Saturday, February 25, 2017




Press Statement by M Kula Segaran, DAP National Vice Chairman and MP for Ipoh Barat in Ipoh on 24th February, 2017
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It is time that the Malaysian government should speed up the efforts to abolish death penalty
Amnesty International Malaysia (AIM) has called on  the Government to stop the execution of Brothers Rames and Suthar Batumalai today in view of a pending application for a royal pardon.
The two brothers were convicted for murder in April 2010. AIM executive director Shamini Darshni Kaliemuthu revealed that the clemency application was submitted to the Negri Sembilan Pardons Board on Thursday by Haresh Mahadevan & Co.

Shamini said that the Pardons Board must be given time to review the application.
It is most unfair and unjust if the brothers are denied of the right to have their appeal studied by the Pardons Board. It is also totally unacceptable if the Pardons Board is not given the time to review the application.
The most puzzling question here is why the rush? Here is a case where two lives are involved and they do have right to exhaust all avenues of appeal as provided by the laws.
In fact, it is time that the Malaysian government should speed up the efforts to abolish death penalty.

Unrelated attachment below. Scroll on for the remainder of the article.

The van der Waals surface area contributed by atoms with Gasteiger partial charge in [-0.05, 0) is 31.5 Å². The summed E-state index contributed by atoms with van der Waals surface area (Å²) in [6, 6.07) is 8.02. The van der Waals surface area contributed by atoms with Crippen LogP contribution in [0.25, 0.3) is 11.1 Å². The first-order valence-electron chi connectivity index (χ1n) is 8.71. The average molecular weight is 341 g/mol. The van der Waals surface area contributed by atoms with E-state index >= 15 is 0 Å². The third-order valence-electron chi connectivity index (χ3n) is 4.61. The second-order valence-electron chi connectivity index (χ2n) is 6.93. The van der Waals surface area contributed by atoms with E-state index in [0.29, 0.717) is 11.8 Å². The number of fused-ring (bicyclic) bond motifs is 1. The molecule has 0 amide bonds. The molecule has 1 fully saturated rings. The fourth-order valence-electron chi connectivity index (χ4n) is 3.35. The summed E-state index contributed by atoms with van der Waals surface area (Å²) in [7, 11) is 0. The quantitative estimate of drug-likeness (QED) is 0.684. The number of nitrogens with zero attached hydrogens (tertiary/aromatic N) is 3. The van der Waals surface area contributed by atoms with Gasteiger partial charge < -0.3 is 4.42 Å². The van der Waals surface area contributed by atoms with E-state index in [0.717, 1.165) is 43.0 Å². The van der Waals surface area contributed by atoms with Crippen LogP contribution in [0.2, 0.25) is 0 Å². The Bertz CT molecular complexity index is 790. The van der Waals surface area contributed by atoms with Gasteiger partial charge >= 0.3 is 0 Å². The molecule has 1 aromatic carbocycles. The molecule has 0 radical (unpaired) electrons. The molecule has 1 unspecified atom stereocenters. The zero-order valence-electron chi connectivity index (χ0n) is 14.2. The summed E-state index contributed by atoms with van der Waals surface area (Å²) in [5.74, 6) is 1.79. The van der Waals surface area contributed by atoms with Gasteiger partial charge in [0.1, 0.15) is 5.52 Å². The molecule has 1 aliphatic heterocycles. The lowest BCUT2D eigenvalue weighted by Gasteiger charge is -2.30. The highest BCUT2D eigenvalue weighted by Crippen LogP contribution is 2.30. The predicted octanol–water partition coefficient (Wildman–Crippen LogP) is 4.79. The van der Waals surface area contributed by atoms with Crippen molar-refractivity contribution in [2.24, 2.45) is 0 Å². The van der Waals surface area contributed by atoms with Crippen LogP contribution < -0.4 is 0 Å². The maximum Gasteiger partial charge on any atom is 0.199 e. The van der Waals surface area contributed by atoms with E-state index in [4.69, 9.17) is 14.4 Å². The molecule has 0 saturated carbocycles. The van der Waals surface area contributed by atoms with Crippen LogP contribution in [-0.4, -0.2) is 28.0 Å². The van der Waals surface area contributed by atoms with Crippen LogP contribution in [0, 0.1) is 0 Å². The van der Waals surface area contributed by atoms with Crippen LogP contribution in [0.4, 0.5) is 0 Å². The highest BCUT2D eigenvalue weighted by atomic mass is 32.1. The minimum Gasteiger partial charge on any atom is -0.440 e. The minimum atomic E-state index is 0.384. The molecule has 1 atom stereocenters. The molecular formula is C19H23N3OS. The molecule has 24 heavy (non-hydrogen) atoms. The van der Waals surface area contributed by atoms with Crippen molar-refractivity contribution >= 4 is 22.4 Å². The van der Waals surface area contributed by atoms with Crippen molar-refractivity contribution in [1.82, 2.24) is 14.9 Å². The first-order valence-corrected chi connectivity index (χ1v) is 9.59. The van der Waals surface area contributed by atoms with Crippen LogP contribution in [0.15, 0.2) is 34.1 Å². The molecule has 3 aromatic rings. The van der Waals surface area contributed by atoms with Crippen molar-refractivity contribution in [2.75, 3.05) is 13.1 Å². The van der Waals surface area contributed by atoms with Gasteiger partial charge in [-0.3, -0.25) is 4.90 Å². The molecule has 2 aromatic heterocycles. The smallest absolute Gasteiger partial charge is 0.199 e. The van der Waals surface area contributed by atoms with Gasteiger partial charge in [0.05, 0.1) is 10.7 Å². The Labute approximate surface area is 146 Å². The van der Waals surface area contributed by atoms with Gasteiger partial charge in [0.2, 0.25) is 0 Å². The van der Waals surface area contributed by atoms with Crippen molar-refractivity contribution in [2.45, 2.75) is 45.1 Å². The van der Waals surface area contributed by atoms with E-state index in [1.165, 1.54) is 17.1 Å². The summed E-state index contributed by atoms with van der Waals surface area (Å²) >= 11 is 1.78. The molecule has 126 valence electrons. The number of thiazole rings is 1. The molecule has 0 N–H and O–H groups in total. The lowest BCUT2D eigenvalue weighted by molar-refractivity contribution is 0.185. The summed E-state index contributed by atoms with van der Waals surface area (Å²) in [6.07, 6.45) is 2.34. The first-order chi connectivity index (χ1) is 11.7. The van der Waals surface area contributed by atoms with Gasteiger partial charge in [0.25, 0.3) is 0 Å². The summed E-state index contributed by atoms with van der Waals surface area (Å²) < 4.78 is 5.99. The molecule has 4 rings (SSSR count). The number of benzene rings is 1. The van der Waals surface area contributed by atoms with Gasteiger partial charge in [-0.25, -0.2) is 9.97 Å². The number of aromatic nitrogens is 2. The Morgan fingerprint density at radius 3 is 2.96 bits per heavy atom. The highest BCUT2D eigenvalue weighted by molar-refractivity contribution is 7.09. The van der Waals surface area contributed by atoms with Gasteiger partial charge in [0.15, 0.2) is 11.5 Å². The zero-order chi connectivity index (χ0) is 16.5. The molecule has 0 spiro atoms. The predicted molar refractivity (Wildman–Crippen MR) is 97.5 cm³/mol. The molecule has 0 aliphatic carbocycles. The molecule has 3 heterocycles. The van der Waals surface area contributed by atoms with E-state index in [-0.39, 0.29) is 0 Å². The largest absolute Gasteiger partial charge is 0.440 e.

While speaking on “Abolition of Death Penalty” organized by Amnesty International of Ipoh on 21st August 2016, I had said the following:-

“In Malaysia the number of individual currently under death sentence is at least 1,043. 
In a reply to Parliament on 12th November 2014, the Minister of Home Affairs informed Members of the House of Representatives that there were 975 persons under sentence of death. Among these, 347 had filed for appeals (310 to the Federal Court, and 37 to the Court of Appeal), and 255 to the Pardons Board. Prison Department Director Abdul Basir told the press in May 2015 that there were 1,043 death row inmates nationwide.”
1043 is no small number.

I also touched on the research done overseas. I said the following:-
“A report released by death penalty information centre on April 18 by the prestigious National Research Council of the National Academies based on a review of more than three decades of research concluded that studies claiming a deterrent effect on murder rates from the death penalty are fundamentally flawed. The report concluded: “The committee concludes that research to date on the effect of capital punishment on homicide is not informative about whether capital punishment decreases, increases, or has no effect on homicide rates.”
Being a member of parliament and the secretary of the Parliamentarians for Global Action, I have highlighted the injustice related death penalty in parliament. It is significant that Attorney General Apandi has stated that the government plans to review the death penalty on certain crimes. Former minister in the Prime Ministers department Nancy Syukri has also assured me in parliament that there is a comprehensive review on the death penalty. 

It is hoped that efforts towards the abolition of death penalty in Malaysia will be doubled and sped up.

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